With GPS devices and Google Maps, cross country trip planning has become a breeze. Unfortunately, there are some things that your GPS device and Google Maps can't compete with, and that's good ol' fashion trip planning the time-consuming way. Why would you want to plan your road trip in a time consuming way? Because it's part of the fun, silly! Millions of road trippers miss incredible places located only a few miles and sometimes, only a few feet from the expressway. A quick 10 minute stop to take in the sights could be a life-changing experience. There's a great saying, "getting there is half the fun!" Well, so is planning the trip. Give yourself something to look forward to!
One word scares many parents out of taking a cross country road trip... Kids. While most grown adults are able to sit still for long periods of time (with some serious exceptions), it is much more difficult to keep children occupied during a road trip. If you're lucky enough to have those little flat screen TV's for them, you're already 3/4 of the way there. But eventually, even Disney movies get boring. That's when you break out the surprise game! Until that gets boring, at which point, you bring out the next surprise game! Rinse and repeat as much as necessary. We've got enough ideas here to last you at least 6 to 8 hours. Beyond that, you're on your own!
Get The Most Out Of Your Road Trip
A cross country road trip shouldn't be about making the fewest stops and driving as fast as possible. While the destination may be the ultimate highlight of your cross country vacation, it doesn't have to be the only highlight. Too many people forgot what road trips are all about. I am amazed at how many people drive right on by historical land markers and scenic overlooks. The world is in such a hurry these days. Ever see those "tourist centers" at state lines? Ever stop in one? You should! Most of the people working in those tourist areas can tell you about some amazing things right along your trip. Whether you want to see the worlds biggest thermometer, tour some caves, or do some shopping, it doesn't matter. The folks who staff the tourist centers are normally retired state workers and can give you the scoop.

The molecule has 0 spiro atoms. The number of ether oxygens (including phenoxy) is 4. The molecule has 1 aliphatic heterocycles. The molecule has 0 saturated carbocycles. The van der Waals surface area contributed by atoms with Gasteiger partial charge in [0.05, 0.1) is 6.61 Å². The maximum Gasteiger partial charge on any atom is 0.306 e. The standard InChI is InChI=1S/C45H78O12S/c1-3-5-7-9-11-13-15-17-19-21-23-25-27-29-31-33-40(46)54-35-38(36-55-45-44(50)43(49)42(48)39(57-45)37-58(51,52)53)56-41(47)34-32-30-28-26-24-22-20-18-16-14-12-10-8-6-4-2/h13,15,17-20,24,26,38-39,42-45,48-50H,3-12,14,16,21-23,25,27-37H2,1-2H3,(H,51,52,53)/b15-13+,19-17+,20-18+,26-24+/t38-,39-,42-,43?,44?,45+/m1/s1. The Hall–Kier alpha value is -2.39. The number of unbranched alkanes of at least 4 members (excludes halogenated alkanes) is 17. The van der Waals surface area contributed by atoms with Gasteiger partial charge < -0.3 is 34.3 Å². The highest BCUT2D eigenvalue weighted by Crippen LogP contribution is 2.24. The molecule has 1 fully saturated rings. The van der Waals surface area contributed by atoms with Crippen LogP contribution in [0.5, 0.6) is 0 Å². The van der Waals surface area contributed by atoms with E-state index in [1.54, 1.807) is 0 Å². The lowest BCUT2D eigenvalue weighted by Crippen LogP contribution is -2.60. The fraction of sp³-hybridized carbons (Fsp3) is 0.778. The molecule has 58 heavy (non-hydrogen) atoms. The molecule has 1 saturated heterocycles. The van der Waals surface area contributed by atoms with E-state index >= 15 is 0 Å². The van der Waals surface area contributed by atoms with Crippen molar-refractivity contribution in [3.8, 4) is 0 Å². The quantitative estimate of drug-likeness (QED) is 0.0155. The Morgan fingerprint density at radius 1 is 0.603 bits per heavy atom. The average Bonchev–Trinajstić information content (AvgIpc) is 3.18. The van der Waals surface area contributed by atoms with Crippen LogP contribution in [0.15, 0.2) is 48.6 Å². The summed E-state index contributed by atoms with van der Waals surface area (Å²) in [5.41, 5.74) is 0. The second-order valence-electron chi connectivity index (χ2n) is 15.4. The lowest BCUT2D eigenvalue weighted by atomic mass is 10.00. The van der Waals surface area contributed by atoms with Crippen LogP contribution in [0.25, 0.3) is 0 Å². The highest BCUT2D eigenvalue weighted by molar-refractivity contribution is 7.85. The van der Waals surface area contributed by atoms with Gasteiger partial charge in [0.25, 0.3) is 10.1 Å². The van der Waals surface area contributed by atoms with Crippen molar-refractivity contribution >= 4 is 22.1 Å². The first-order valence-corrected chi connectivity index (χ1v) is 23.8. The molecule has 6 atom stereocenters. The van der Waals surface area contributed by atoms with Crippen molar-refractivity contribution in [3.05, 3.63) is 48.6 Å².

Road Trips For Togetherness
Most importantly, a road trip is about being forced into a tiny vehicle with the ones you tolerate. Oh wait, no, that didn't sound right. What I meant to say is, road trips are about being with the ones you love. Nothing sparks conversation and openness than being in a car for hours on end. Enjoy it! Talk to each other, swap stories, and remember good times you had on your last vacation. Road trips are what you make of them. It can be a boring, miserable experience that you are forced to endure because plane tickets cost too much, or you can make it one of the most enjoyable days of the year. What you choose the latter, you'll become addicted to cross country road trips.
Written By: Mike Rogerscomments powered by Disqus